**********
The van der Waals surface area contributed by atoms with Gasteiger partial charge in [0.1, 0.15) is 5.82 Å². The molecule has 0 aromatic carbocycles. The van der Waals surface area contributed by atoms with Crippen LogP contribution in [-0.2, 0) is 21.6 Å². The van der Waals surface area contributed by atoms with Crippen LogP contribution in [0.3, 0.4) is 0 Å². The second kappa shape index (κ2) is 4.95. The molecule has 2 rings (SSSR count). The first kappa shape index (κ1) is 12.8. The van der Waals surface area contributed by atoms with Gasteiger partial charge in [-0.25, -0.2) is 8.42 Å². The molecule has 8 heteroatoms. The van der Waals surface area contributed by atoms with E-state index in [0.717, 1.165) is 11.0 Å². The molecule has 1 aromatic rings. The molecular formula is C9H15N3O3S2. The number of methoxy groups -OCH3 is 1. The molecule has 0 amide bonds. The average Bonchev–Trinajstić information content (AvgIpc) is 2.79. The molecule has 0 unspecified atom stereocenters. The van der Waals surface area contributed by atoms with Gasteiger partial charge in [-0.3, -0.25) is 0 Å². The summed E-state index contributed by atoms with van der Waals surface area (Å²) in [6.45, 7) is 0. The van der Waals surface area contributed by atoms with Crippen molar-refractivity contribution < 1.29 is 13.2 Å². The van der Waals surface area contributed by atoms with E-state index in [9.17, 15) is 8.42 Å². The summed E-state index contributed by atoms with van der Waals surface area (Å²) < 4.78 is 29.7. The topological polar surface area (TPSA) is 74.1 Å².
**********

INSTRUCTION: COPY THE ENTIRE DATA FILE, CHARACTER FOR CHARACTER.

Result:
The van der Waals surface area contributed by atoms with Gasteiger partial charge in [0.1, 0.15) is 5.82 Å². The molecule has 0 aromatic carbocycles. The van der Waals surface area contributed by atoms with Crippen LogP contribution in [-0.2, 0) is 21.6 Å². The van der Waals surface area contributed by atoms with Crippen LogP contribution in [0.3, 0.4) is 0 Å². The second kappa shape index (κ2) is 4.95. The molecule has 2 rings (SSSR count). The first kappa shape index (κ1) is 12.8. The van der Waals surface area contributed by atoms with Gasteiger partial charge in [-0.25, -0.2) is 8.42 Å². The molecule has 8 heteroatoms. The van der Waals surface area contributed by atoms with E-state index in [0.717, 1.165) is 11.0 Å². The molecule has 1 aromatic rings. The molecular formula is C9H15N3O3S2. The number of methoxy groups -OCH3 is 1. The molecule has 0 amide bonds. The average Bonchev–Trinajstić information content (AvgIpc) is 2.79. The molecule has 0 unspecified atom stereocenters. The van der Waals surface area contributed by atoms with Gasteiger partial charge in [-0.3, -0.25) is 0 Å². The summed E-state index contributed by atoms with van der Waals surface area (Å²) in [6.45, 7) is 0. The van der Waals surface area contributed by atoms with Crippen molar-refractivity contribution < 1.29 is 13.2 Å². The van der Waals surface area contributed by atoms with E-state index in [9.17, 15) is 8.42 Å². The summed E-state index contributed by atoms with van der Waals surface area (Å²) < 4.78 is 29.7. The topological polar surface area (TPSA) is 74.1 Å².